My love of trains goes back to childhood when our family sat on the front porch of our home in North Dakota and listened to the chugs and snorts of the steam engines as they hauled freight and passengers across the prairies. This affection was enhanced when my dad got a job on the railroad, a move that furthered my dream of someday riding in a caboose. And when it happened, I was moving royalty, seated in the cupola of the little red car and waving to the wheat fields and little towns that dotted the flatlands.
Those days are gone, but a few avenues remain where I and others like me can live go back to those thrilling days of yesteryear. They’re called excursion trains now, but they serve the same purpose. Four of them are located in the Southwest, so with a little planning I can ride them all in less than a week.
The most authentic is the Durango & Silverton Narrow Gauge Railroad in Colorado. It started operations in 1882, hauling gold and silver ore and passengers between the two mountainous communities, and it still uses much of its original equipment, carefully restored to near-original condition.
Now passengers are the main cargo when the train leaves Durango early in the morning for the journey through the mountains to Silverton. It’s a nine-hour excursion – three and one-half hours each way and a two-hour layover in Silverton. On the way, the coal-fired steam engines haul their human freight past waterfalls, into wildlife territory and through pine-forested mountain peaks. When winter’s snows block the tracks, the line offers a variety of shorter packages, all leaving from Durango.
The Cumbres & Toltec Scenic Railroad is unique for a couple of reasons. First, it’s the longest narrow gauge railroad still operating in the nation. Second, it’s jointly owned by Colorado and New Mexico. The line started in 1880 to haul ore, livestock and timber out of the mountains. It also carried passengers until 1951, then went out of business in 1967. By 1970, with the help of railroad enthusiasts, the two states bought the land and agreed to run the railroad as an excursion train, governed by a bi-state commission.
As it makes its regular 64-mile round trip runs between Chama, N.M., and Antonito, Colorado, the train – pulled by old steam engines — crosses the Colorado-New Mexico border 11 times and climbs more than 3,000 feet. From late May through mid-October, the venture offers a variety of packages; some of them include overnight stays and bus rides.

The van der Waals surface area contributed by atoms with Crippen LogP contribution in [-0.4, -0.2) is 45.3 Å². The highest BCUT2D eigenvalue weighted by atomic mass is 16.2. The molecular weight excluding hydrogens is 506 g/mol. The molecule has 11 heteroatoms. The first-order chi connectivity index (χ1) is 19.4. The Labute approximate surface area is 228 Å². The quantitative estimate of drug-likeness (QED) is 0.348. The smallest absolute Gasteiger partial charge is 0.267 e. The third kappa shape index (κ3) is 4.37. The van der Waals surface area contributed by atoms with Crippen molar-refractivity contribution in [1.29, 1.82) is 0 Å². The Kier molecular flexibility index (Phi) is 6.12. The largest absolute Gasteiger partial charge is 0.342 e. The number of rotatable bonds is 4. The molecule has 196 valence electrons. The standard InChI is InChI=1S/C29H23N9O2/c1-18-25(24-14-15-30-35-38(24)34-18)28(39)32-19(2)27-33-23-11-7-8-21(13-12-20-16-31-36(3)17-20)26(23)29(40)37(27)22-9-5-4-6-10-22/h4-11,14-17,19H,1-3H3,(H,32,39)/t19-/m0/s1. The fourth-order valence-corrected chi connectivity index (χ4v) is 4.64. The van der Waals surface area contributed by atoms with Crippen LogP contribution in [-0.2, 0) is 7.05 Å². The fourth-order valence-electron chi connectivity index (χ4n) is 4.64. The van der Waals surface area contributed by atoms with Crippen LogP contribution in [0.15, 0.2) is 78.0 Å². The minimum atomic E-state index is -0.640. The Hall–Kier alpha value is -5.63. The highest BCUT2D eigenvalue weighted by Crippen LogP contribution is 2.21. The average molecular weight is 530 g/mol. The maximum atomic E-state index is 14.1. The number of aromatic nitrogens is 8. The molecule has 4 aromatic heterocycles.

The Verde Canyon Railroad operated primarily as a freight line from 1913 until shutting down in the 1970s. It was resurrected as an excursion train in 1990 and now takes passengers on round trips from Clarkdale to Perkinsville, a ghost town in Arizona’s scenic Verde Valley. On the way, the diesel-powered FP7 locomotives stroll leisurely along (at 12 m.p.h.) as they pull vintage restored cars and outdoor viewing platforms through a 680-foot long man made tunnel and colorful geologic formations, and across narrow trestles and steel bridges.
The four-hour journeys begin in Clarkdale and follow the Verde River to Perkinsville, while musicians stroll through the richly-decorated cars and, occasionally, a bald eagle will stare down at the 18-car caravan on steel rails.
The destination is the high point for those who book passage on Arizona’s Grand Canyon Railway because when they get there, they get to look into the world’s longest and deepest gorge, the Grand Canyon. But the trip itself isn’t bad, either. The train leaves Williams every morning
on a 65-mile, five-hour round trip through open plains, high desert and pine forests.
The railroad hauled ore, timber and freight between Williams and the Grand Canyon from 1901 until 1968, when it ceased operation. Now privately-owned, it began passenger service in 1989 and has hauled more than 2.5 million people to the canyon since then. Sadly, its aged steam locomotive had to be replaced by a newer diesel engine a few years ago. But only those old enough to miss the chugging and puffing will notice the change.
Each railroad offers a variety of packages. For details, look to the Internet because each one has a Web site.